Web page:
You will need to determine additional characteristics, such as temperature and relative humidity, based on the nature of the product and operation. These parameters, however, need to not interfere with the cleanliness standard.
While the 2020 draft of GMP Annex 1 is not finalized yet (and we should expect some changes based on stakeholder feedback), we can assume these guidelines will be put into place. Second 9 is called, “Viable and non-viable environmental and processing monitoring”. It is broken into 3 sections:
- 9.1 through 9.3 is general definitions
- 9.4 through 9.13 is about environmental monitoring
- 9.14 through 9.23 is about environmental and personnel monitoring -viable particles
- 9.34 through 9.52 is about the aseptic process simulation (APS or media fill)
In this article, we’ll discuss 9.1 through 9.23.
Your site’s environmental and process monitoring is a component of your overall Contamination Control Strategy (CCS). It should be designed to minimize the risk of both microbial and particle contamination.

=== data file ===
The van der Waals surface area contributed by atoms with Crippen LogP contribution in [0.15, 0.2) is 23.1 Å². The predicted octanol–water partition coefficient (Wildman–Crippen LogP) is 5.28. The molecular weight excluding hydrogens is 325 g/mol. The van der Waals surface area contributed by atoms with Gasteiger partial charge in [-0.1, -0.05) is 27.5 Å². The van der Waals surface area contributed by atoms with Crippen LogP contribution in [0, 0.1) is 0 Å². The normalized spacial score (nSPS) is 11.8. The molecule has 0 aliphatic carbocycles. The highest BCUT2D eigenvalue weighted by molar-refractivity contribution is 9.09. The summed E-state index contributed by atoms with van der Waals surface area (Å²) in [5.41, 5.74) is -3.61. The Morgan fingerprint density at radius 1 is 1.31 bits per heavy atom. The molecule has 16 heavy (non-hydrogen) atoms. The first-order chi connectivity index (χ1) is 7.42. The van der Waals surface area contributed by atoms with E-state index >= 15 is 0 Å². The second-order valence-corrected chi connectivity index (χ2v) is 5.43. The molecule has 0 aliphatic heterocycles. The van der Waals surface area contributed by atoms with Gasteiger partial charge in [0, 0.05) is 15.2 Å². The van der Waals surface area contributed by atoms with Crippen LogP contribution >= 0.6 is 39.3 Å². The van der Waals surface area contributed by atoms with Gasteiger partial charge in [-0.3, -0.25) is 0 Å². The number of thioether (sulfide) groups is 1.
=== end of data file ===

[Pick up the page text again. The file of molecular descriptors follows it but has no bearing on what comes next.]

If you monitor this information, you can use it for routine batch certification and for periodic assessment during process review and investigation.
You need to conduct documented risk assessments to establish a comprehensive environmental monitoring program. It should be based on detailed knowledge of:
- process inputs,
- final product,
- specific processes,
- historical monitoring data,
- qualification data,
- and other relevant information.
During all critical stages, you need to conduct routine monitoring of cleanrooms, clean air equipment, and personnel. This includes equipment set-up.
You need to set alert levels and action limits for viable and non-viable particle monitoring. It is critical to ensure you have regular, continuous access to information and feedback. For systems that use air samplers and particle counters that will be online but give no feedback. They have no lights, beacons, or in-screen messages that give feedback. Thus, an operator doesn’t know there is an error until the operation finishes. The point of the system must be to get feedback to the operator as soon as possible.
Your monitoring procedures should also define trends. These trends can include: